Predicting Trends with Time Series Analysis - dummies

# Predicting Trends with Time Series Analysis

A natural extension of regression analysis is time series analysis, which uses past customer data collected over regular intervals to predict future customer data on the same intervals. Time series analysis can be used to predict things like

• Subscription rates

• Train ridership

• Product sales

• Web page views

For example, requiring customers to register for updates with a website is a way to nurture lead generation. With customers providing their email addresses, they are also giving permission for an organization to directly communicate, market, and (attempt to) convert them into paying customers.

The figure shows the total number of subscribers from January 2012 through February 2014 from a B2B services company website. With this data, you can use the past pattern of subscribers to predict what the future number of subscribers will be. To estimate the cumulative number of subscribers in the future, follow these steps to use time series analysis in Excel:

1. Create a line graph from the data by month and year in Excel. Insert a line graph into an Excel sheet with the data.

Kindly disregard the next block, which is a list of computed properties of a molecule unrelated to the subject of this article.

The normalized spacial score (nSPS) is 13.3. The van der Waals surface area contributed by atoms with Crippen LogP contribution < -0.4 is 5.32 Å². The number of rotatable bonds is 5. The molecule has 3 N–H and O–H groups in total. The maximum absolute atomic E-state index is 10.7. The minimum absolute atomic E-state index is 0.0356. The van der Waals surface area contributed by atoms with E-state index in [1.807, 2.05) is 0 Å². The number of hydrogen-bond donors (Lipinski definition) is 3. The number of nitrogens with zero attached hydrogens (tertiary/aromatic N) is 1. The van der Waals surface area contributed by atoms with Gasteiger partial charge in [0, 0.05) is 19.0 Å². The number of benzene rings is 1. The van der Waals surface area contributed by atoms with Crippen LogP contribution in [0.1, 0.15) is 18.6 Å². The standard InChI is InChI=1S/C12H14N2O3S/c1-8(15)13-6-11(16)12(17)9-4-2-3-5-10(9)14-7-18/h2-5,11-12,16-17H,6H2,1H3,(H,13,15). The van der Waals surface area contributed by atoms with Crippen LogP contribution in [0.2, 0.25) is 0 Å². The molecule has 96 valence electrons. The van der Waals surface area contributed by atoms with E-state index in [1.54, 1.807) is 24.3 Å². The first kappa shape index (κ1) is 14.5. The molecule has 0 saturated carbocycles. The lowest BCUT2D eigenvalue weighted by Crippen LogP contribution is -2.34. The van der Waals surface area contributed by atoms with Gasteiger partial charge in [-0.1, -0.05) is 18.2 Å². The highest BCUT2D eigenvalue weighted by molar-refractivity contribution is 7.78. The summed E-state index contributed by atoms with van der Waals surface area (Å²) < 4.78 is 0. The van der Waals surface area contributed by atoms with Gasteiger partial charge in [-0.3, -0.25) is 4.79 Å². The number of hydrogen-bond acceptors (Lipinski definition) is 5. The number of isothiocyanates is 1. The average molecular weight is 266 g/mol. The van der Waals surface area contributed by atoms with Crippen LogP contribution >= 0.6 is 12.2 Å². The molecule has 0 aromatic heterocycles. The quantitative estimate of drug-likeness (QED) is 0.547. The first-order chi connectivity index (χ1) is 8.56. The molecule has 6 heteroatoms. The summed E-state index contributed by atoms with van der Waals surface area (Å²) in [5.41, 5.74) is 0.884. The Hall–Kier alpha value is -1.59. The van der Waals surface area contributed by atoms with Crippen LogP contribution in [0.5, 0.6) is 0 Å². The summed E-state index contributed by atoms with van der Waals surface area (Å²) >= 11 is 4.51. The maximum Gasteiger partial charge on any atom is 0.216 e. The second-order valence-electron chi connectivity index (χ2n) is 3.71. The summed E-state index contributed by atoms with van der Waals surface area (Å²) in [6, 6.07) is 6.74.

2. Add the cumulative column as the series values in the graph in the Edit Series dialog box.

3. To create x-axis date labels, select both the month and year columns in the Axis Labels dialog box.

The following figure shows the cumulative number of subscribers by month and year. You can see that pattern of cumulative subscribers is generally linear (forming a line going up). By adding a regression equation, you can predict the future number of subscribers (assuming subscriber growth continues to exhibit this linear pattern).

• Click on the data line and right-click “Add Trendline.”

• In the Format Trendline dialog box, select the Display Equation on Chart” and Display R-Squared Value on Chart boxes.

In a linear regression equation the best fitting line does a good job of describing the relationship. This r2 value is .988, meaning this line explains 98.8% of the variation in subscriber rates, which is excellent. The only independent variable used here is the sequence of time over 26 months (from 1 to 26). The regression equation for subscribers for the 26 months is:

Subscribers = 81.109(x) +1896.8

You can now predict the number of subscribers for a specific month — say, May 2014, which would be the 29th data point (3 into the future).

The estimated total number of subscribers for May is:

May Subscribers = 81.109(29) +1896.8 = 4249

Any judgment about the future is susceptible to errors. It’s important to understand the limitations of using past data to predict the future.